Health

Closing the Medicaid Coverage Gap is a Health, Economic, and Moral Imperative

This is an ongoing injustice that must be corrected as soon as possible. Fortunately, Congress has an incredible opportunity to do so right now. The House and Senate have passed the framework of a $3.5 trillion budget resolution for Fiscal Year 2022 that has the potential to dramatically reshape the health care landscape in the United States. As Congress finalizes this framework over the coming weeks, a permanent closure of the Medicaid coverage gap must be at the top of the priority list.

The Past

Medicaid was created in 1965 and is jointly funded and administered by the federal government in all 50 states. At its inception, the program provided health coverage to those who qualified for other forms of government cash assistance. Over the years, the program expanded to serve not only families with low incomes, but also pregnant women, people with disabilities, and those who require long-term care.

Under the original Affordable Care Act enacted in 2010, states were required to expand their Medicaid programs to any residents whose income levels were up to 138 percent of the federal poverty line (in 2021, the federal poverty threshold is $26,500 for a family of four); substantial federal funding was included in the law to cover the vast majority (currently 90 percent) of states’ expansion costs. However, a 2012 Supreme Court decision eliminated the mandate and instead left the expansion decision up to each state. States have had the option to do so since 2014.

The Present

An overwhelming body of research shows that Medicaid expansion under the ACA has been an unqualified success. In states that have taken this step, the rates of the uninsured have dropped significantly, particularly among communities of color and those with low incomes; participants have experienced improved health outcomes, including reduced incidence of premature deaths and fewer cases of maternal mortality; and state economies have seen lower health care costs along with increased economic activity due to healthier populations. And thanks to subsequent legislation, there are additional federal funding incentives for states to take this step.

There is no health or economic rationale, then, for the holdout states’ ongoing refusal to expand. Ultimately, it is a question of whose lives we value in our country and whose we don’t, and right now, policymakers in 12 states have decided that the lives of more than two million people don’t have value. It should not come as a surprise, then, that the populations most affected by the holdout states’ refusal to expand are the same ones that have been disproportionately affected by COVID-19 and the structural racism and discrimination that have been baked into our country for centuries. People of color represent more than 60 percent of the coverage gap population, and relative to their overall percentage of the U.S. population, both Blacks and Hispanics are disproportionately counted among this group: Black people in America, for instance, represent 14 percent of the U.S. population but 28 percent of the coverage gap population. And while more than 60 percent of those in the coverage gap are employed, many are in low-wage jobs that are more likely to not offer health insurance. For the working poor, there is often no other health care coverage available than Medicaid, and that option is being foreclosed on them in too many places.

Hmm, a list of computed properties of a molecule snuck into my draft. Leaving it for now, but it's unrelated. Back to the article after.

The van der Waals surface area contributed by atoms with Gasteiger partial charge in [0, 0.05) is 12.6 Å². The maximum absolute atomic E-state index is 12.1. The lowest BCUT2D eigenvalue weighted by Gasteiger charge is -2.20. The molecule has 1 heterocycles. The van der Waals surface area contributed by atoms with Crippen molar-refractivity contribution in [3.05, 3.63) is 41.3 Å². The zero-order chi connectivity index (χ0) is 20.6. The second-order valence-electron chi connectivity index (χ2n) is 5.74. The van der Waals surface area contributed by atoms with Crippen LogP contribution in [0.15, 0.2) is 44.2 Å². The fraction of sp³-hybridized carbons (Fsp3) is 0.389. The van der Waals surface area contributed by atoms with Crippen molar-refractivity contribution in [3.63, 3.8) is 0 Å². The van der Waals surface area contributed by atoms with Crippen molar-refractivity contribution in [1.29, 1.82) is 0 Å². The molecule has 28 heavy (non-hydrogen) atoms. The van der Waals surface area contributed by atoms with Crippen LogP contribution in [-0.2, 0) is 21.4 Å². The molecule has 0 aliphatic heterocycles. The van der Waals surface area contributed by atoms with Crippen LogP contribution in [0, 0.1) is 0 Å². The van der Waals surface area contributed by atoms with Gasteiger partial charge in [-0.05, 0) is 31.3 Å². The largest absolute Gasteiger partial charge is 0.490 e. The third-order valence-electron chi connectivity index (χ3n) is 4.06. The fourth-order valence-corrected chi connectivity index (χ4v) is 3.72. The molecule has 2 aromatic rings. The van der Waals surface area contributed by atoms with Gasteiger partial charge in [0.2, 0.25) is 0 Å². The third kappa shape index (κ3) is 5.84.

As a Black woman and a Black mother, I am also particularly attuned to our nation’s abysmal rates of maternal mortality, and Medicaid’s potential to change the trajectory for Black families. Per the Center on Budget and Policy Priorities, more than 800,000 people in the coverage gap are women of childbearing age. The United States has the highest maternal mortality rate of any developed country in the world, with Black women at the greatest risk for dying before, during, or after the birth of a child. Expanding Medicaid coverage would make it easier and safer for Black women to have healthy pregnancies that result in healthy deliveries and healthy children.


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